Since the Standard Uniform for people today is jeans and a T-shirt, I can confidently say I’m always overdressed! I was in a Pilates class once and I was listening to a woman who said she only wanted to wear yoga pants and a sweatshirt. I thought to myself, that’s fine with me. I will be noticed on the street because I look fashionable. Was it May West who said, “I’d rather be looked over, then overlooked” ?
becky johns says
I agree with Kelly. So many people take little thought about what they wear, and are unfortunately a bit sloppy in their appearance.
I prefer an understated, but put together look, that is lots of fun to put together each morning. Taking a little thought and time is a small thing to do when dressing for the day, if your wardrobe was chosen carefully and most things look nice together.
You have empowered me to choose and organize my clothing so it is easy to look nice and add the earrings, scarf, or colored shoes that make the outfit memorable. Thank you for your help in making life both easier and more beautiful.
jenny m says
Just love how this color scheme has migrated towards softer, dusty tones for autumn. These colors are hard to find, but so flattering when your hair turns the pearly color of ‘a lady of a certain age’.
Please continue with this heroine’s wardrobe as you are giving me a great outline to follow — especially the gorgeous scarves and accessories!
I love dressing well, which to me means putting a little extra thought and effort into my outfit before I walk out the door. It’s not so much about me, as about giving others something attractive and pleasant to look at. People often forget others have to look at them and what they are wearing. Looking like you were pulled through a hedge backwards is never easy on the eye!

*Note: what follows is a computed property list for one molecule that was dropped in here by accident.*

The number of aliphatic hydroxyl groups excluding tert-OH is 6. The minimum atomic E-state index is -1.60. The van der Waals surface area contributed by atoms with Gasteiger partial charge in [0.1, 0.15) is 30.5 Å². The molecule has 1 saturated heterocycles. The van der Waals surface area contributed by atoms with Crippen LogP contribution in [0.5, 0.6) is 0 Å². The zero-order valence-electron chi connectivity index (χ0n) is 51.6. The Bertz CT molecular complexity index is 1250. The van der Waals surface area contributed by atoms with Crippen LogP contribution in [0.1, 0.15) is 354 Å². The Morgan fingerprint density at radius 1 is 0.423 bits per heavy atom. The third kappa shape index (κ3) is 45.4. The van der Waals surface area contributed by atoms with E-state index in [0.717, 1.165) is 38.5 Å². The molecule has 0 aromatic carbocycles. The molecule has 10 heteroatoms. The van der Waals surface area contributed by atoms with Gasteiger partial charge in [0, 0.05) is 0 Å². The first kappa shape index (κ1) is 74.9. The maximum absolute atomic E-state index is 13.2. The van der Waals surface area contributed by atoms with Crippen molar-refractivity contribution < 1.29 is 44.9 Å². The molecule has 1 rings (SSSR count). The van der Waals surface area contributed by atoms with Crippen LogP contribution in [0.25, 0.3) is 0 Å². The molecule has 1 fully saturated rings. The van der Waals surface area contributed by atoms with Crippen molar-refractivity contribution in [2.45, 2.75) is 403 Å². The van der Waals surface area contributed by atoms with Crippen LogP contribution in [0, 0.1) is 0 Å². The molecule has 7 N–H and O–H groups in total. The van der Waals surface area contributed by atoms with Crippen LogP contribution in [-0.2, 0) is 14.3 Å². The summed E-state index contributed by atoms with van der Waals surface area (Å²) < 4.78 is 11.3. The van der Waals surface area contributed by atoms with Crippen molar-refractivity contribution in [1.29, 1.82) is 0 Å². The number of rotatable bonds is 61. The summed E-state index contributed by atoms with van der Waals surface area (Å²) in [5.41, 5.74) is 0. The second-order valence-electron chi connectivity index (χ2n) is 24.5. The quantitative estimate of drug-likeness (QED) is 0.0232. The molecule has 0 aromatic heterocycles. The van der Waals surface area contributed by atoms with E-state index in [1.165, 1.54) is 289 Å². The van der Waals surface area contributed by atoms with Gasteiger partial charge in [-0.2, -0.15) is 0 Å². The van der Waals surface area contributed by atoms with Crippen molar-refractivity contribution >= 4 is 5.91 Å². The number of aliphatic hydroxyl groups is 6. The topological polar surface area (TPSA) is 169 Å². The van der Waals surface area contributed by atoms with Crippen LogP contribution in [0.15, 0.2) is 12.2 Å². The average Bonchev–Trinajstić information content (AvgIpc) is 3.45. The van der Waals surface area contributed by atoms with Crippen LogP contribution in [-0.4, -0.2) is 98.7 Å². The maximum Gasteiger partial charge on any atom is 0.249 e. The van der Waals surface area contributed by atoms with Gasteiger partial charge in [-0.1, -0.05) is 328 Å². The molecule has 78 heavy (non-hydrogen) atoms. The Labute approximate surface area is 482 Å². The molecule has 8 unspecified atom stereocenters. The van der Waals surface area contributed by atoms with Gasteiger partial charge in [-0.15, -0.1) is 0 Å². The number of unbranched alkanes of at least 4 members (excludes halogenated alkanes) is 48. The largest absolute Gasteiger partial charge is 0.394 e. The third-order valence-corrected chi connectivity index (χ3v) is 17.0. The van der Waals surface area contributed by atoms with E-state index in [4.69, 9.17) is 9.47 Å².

As usual, the ideas are terrific! I’ve been doing a complete closet inventory since I lost 25 lbs since March and have to take out a lot of pieces that are kind of baggy on me now. Janice’s posts are so very helpful in rebuilding my wardrobe in a smart way. She’s also made me more aware of color and I’ve returned to using my color packet from the days of color consultants. I liked Color One because it didn’t merely group you into a seasonal category, but gave me an individual way to combine color values. The great thing is, if I stick with my palette, nearly everything I buy comes home to create 3-6 new outfits. Every time! So THIS post with its brown/pink combo is interesting because when I pulled out a lot of too-large items, I’m left with a LOT of brown/tan/taupe pants and I’ve been thinking hard about getting pink back into my wardrobe. I don’t wear this softer/greyed pink, but do wear clearer pinks so all I have to do is substitute MY pinks, which will also look lovely with my navy and grey basics. As a former newscaster, I learned how to really stretch the looks using a drawer full of scarves and I’m still wearing most of them 30 years later! Janice, you’re so much fun to follow.
Love this color combination! I agree – even though I have been working in a semi-casual small business for 3.5 years, I still make the effort (work or not) to put outfits together that reflect a bit of thought. Although, truth be told, knowing I can go to work in jeans, nicer sweater, and lovely scarf is a lifesaver some days ;)
It is interesting to go out with friends from college 25+ years later, and they are still trying to dress as we did back then. To each their own …..
I have recommended this wonderful site in numerous professional groups, and even to a dear friend’s 21 yo daughter as a good basis for putting together her professional wardrobe after graduating college.
Love this color palette so much!!! All of these colors are in my winter palette :-). I would be thrilled if I could open my closet to all of these things.